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Tips on how to handle the spring allergy season

With another round of spring storms early this week, flowers are getting what they need to bloom and annoy your allergies.

April showers bring May flowers. Those rains can also bring on springtime seasonal allergies. It is estimated that 35 million people in the U.S. suffer from seasonal allergies, also known as hay fever.

Why is springtime such a peak season for allergies?

With the rain and moisture, there is also an increase in the mold, tree and grass pollens, dust mites, and animal dander. Tree pollens start in late March/early April, then decreases, while grass pollens increase in May/June. Weed pollens (e.g. ragweed) is usually later in the summer and early fall.

The allergy season can vary tremendously based on where you live, but for the most up-to-date information you can visit the American Academy of Allergy Asthma & Immunology website. Because of the warmer temperatures during the winter, trees and plants are blooming earlier. Climate change may also be making your allergies worse because of the increased temperatures and moisture in the air. We have had a mild winter, so this could be a rough season for allergies.

Symptoms of allergies and when to see a doctor

The symptoms of allergies are similar to symptoms of colds, viruses and even the flu. Some common complaints are runny nose and eyes, post-nasal drip, cough, skin rashes, sneezing, wheezing, difficulty breathing, or even sinus pressure.

Allergies can trigger breathing problems like asthma and emphysema. Anyone with a lung condition should be on high alert. Allergies have also been linked to migraines. If your symptoms are lasting longer than a week, it is probably not just a cold. It is more likely to be due to allergies. If you have a fever, it’s more likely to be a virus or even the flu. We are seeing a peak of flu right now. If you are not sure, it may be best to consult with your healthcare provider.

Tips to decrease your allergies this season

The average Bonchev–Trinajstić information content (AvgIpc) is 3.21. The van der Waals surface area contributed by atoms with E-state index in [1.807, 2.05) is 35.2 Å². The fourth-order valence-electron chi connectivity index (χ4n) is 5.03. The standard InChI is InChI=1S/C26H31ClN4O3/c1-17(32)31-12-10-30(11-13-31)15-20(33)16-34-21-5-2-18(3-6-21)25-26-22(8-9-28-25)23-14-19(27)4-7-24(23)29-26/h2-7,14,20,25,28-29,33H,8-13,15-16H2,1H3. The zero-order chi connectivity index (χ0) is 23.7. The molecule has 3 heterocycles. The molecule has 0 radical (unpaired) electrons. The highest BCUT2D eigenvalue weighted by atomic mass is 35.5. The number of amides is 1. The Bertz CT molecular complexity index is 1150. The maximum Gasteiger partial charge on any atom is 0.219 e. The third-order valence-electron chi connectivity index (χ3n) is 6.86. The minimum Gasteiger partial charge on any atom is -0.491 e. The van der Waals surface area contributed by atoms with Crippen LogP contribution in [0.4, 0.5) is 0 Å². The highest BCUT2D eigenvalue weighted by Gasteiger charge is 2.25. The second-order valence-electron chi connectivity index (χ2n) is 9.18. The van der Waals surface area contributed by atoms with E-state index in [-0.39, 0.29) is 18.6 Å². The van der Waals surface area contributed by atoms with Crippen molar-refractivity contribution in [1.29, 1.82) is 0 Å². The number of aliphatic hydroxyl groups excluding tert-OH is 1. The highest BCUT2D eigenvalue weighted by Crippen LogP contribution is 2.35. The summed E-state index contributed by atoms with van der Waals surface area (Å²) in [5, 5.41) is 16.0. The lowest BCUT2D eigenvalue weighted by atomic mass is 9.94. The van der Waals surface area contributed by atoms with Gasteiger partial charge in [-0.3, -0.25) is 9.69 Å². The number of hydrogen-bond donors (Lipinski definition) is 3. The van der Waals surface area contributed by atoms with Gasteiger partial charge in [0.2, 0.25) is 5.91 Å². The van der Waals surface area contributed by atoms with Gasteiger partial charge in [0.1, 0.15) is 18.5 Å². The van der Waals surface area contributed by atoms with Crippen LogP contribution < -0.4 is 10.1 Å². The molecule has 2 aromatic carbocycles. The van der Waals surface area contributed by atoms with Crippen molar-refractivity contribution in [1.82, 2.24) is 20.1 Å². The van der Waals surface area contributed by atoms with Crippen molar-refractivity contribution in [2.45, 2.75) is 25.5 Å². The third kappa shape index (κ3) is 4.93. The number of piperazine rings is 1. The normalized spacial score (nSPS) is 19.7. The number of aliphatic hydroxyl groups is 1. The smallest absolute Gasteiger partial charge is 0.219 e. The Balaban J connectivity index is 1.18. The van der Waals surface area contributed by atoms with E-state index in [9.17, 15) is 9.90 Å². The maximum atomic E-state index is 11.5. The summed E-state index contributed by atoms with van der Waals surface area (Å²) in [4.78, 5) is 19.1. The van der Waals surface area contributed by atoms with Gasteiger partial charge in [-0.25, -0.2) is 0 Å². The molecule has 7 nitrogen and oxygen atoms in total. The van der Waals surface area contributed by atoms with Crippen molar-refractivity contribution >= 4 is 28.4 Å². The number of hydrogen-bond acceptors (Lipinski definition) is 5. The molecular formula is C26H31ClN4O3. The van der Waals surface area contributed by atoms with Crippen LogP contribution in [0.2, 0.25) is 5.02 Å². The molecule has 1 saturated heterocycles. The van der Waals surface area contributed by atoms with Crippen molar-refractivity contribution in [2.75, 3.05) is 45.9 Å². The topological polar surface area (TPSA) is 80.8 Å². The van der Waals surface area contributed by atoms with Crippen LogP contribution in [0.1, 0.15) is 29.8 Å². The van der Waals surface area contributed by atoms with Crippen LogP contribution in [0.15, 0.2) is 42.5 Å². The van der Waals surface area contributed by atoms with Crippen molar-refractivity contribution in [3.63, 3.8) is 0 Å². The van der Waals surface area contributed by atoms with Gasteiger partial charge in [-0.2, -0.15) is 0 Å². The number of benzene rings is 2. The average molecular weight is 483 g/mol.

• Know your triggers. Check the allergy forecast and workout/stay indoors if possible.
  • Avoid going outside on windy days, especially in the morning.
  • Keep windows and doors closed to minimize exposure to outdoor allergens.
  • Wash you bed sheets and pillowcases weekly to decrease dust mites.
  • Take a shower if you have been outside for a long period of time. Wash off the pollens on your hair, clothes and skin.
  • Outsource your cleaning and lawn work if possible.

How to treat allergies

  • Start taking medications, like anti-histamines and steroid nose sprays early on. Don’t wait until you are completely miserable. If you do take a decongestant, just be careful if you have high blood pressure as these medications can increase your blood pressure.
  • Get allergy testing through skin or blood tests to determine what triggers your allergies. This can help you better know what your triggers are (so you can avoid them).
  • Allergy shots may be an option, consult your healthcare provider. Allergists can also give you shots to help decrease your own body’s allergic response by giving you small doses of the trigger(s).
  • Prevention is key. Don’t forget to allergy-proof your house!
    Get rid of carpets and rugs. Use the tips above to help decrease your exposure to allergens in the house.

 Follow 9NEWS Medical Expert Dr. Comilla Sasson on Facebook and Twitter. Have a medical question or health topic idea? Email Dr. Comilla at c.sasson@9news.com

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